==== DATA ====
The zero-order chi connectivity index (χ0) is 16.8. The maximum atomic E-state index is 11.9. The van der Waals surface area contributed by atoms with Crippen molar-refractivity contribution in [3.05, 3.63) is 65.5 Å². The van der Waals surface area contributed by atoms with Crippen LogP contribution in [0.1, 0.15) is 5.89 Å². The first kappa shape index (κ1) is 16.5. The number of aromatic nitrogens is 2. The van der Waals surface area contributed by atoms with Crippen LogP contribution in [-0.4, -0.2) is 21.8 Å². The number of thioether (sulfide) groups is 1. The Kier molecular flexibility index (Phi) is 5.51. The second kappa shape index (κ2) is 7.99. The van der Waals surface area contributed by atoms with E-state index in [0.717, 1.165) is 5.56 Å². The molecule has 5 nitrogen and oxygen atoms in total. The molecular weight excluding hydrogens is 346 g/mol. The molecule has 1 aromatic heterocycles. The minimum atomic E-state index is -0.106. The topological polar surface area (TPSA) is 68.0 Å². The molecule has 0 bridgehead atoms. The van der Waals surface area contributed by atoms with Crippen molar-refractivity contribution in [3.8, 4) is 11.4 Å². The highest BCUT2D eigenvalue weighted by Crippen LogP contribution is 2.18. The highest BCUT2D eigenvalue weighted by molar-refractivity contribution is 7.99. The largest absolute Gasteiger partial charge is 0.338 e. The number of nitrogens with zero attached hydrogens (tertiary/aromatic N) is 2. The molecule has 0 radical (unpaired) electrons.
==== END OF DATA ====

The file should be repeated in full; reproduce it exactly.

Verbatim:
The zero-order chi connectivity index (χ0) is 16.8. The maximum atomic E-state index is 11.9. The van der Waals surface area contributed by atoms with Crippen molar-refractivity contribution in [3.05, 3.63) is 65.5 Å². The van der Waals surface area contributed by atoms with Crippen LogP contribution in [0.1, 0.15) is 5.89 Å². The first kappa shape index (κ1) is 16.5. The number of aromatic nitrogens is 2. The van der Waals surface area contributed by atoms with Crippen LogP contribution in [-0.4, -0.2) is 21.8 Å². The number of thioether (sulfide) groups is 1. The Kier molecular flexibility index (Phi) is 5.51. The second kappa shape index (κ2) is 7.99. The van der Waals surface area contributed by atoms with E-state index in [0.717, 1.165) is 5.56 Å². The molecule has 5 nitrogen and oxygen atoms in total. The molecular weight excluding hydrogens is 346 g/mol. The molecule has 1 aromatic heterocycles. The minimum atomic E-state index is -0.106. The topological polar surface area (TPSA) is 68.0 Å². The molecule has 0 bridgehead atoms. The van der Waals surface area contributed by atoms with Crippen molar-refractivity contribution in [3.8, 4) is 11.4 Å². The highest BCUT2D eigenvalue weighted by Crippen LogP contribution is 2.18. The highest BCUT2D eigenvalue weighted by molar-refractivity contribution is 7.99. The largest absolute Gasteiger partial charge is 0.338 e. The number of nitrogens with zero attached hydrogens (tertiary/aromatic N) is 2. The molecule has 0 radical (unpaired) electrons.